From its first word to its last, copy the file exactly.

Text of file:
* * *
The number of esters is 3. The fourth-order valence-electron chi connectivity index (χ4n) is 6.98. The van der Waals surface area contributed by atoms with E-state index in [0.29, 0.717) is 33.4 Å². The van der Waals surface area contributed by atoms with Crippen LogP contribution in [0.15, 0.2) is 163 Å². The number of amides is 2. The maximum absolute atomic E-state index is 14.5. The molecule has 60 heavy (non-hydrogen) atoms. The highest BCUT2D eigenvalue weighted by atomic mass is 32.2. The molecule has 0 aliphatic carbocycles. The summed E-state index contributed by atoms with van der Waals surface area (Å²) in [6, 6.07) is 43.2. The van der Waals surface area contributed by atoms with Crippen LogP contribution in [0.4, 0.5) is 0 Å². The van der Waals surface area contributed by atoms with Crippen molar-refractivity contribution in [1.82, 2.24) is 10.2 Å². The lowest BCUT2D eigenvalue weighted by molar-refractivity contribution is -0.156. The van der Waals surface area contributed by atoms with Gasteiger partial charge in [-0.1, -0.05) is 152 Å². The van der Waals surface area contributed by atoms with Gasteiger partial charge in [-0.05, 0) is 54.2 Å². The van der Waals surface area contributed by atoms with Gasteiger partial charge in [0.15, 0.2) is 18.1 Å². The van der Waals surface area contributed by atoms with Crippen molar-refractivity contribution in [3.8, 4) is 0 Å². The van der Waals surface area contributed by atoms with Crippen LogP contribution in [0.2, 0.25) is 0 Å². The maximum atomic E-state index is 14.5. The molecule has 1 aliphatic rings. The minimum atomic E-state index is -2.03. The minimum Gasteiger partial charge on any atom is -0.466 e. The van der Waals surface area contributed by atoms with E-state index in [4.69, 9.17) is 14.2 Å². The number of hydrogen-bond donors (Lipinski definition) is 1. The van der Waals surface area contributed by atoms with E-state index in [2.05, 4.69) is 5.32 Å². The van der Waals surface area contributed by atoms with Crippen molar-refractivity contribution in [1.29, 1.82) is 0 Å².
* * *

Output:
The number of esters is 3. The fourth-order valence-electron chi connectivity index (χ4n) is 6.98. The van der Waals surface area contributed by atoms with E-state index in [0.29, 0.717) is 33.4 Å². The van der Waals surface area contributed by atoms with Crippen LogP contribution in [0.15, 0.2) is 163 Å². The number of amides is 2. The maximum absolute atomic E-state index is 14.5. The molecule has 60 heavy (non-hydrogen) atoms. The highest BCUT2D eigenvalue weighted by atomic mass is 32.2. The molecule has 0 aliphatic carbocycles. The summed E-state index contributed by atoms with van der Waals surface area (Å²) in [6, 6.07) is 43.2. The van der Waals surface area contributed by atoms with Crippen LogP contribution in [0.4, 0.5) is 0 Å². The van der Waals surface area contributed by atoms with Crippen molar-refractivity contribution in [1.82, 2.24) is 10.2 Å². The lowest BCUT2D eigenvalue weighted by molar-refractivity contribution is -0.156. The van der Waals surface area contributed by atoms with Gasteiger partial charge in [-0.1, -0.05) is 152 Å². The van der Waals surface area contributed by atoms with Gasteiger partial charge in [-0.05, 0) is 54.2 Å². The van der Waals surface area contributed by atoms with Gasteiger partial charge in [0.15, 0.2) is 18.1 Å². The van der Waals surface area contributed by atoms with Crippen molar-refractivity contribution in [3.8, 4) is 0 Å². The van der Waals surface area contributed by atoms with Crippen LogP contribution in [0.2, 0.25) is 0 Å². The maximum atomic E-state index is 14.5. The molecule has 1 aliphatic rings. The minimum atomic E-state index is -2.03. The minimum Gasteiger partial charge on any atom is -0.466 e. The van der Waals surface area contributed by atoms with E-state index in [4.69, 9.17) is 14.2 Å². The number of hydrogen-bond donors (Lipinski definition) is 1. The van der Waals surface area contributed by atoms with E-state index in [2.05, 4.69) is 5.32 Å². The van der Waals surface area contributed by atoms with Crippen molar-refractivity contribution in [1.29, 1.82) is 0 Å².